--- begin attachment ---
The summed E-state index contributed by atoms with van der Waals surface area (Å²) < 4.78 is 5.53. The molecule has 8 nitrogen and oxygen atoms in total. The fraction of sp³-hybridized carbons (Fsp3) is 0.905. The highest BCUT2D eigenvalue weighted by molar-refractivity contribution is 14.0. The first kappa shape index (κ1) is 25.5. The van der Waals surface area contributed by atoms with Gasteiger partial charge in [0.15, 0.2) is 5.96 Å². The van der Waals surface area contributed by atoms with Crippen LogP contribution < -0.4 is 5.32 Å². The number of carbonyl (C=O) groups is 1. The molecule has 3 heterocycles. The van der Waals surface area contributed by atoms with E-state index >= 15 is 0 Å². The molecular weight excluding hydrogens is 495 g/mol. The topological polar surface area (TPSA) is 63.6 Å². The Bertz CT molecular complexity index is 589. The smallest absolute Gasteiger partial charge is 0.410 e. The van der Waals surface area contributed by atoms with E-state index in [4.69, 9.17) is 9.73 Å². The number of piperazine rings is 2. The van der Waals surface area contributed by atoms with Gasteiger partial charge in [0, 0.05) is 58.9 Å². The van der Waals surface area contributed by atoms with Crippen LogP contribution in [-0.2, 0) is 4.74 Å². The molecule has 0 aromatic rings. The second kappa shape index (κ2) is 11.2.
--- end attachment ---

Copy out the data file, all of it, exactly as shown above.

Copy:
The summed E-state index contributed by atoms with van der Waals surface area (Å²) < 4.78 is 5.53. The molecule has 8 nitrogen and oxygen atoms in total. The fraction of sp³-hybridized carbons (Fsp3) is 0.905. The highest BCUT2D eigenvalue weighted by molar-refractivity contribution is 14.0. The first kappa shape index (κ1) is 25.5. The van der Waals surface area contributed by atoms with Gasteiger partial charge in [0.15, 0.2) is 5.96 Å². The van der Waals surface area contributed by atoms with Crippen LogP contribution < -0.4 is 5.32 Å². The number of carbonyl (C=O) groups is 1. The molecule has 3 heterocycles. The van der Waals surface area contributed by atoms with E-state index >= 15 is 0 Å². The molecular weight excluding hydrogens is 495 g/mol. The topological polar surface area (TPSA) is 63.6 Å². The Bertz CT molecular complexity index is 589. The smallest absolute Gasteiger partial charge is 0.410 e. The van der Waals surface area contributed by atoms with E-state index in [4.69, 9.17) is 9.73 Å². The number of piperazine rings is 2. The van der Waals surface area contributed by atoms with Gasteiger partial charge in [0, 0.05) is 58.9 Å². The van der Waals surface area contributed by atoms with Crippen LogP contribution in [-0.2, 0) is 4.74 Å². The molecule has 0 aromatic rings. The second kappa shape index (κ2) is 11.2.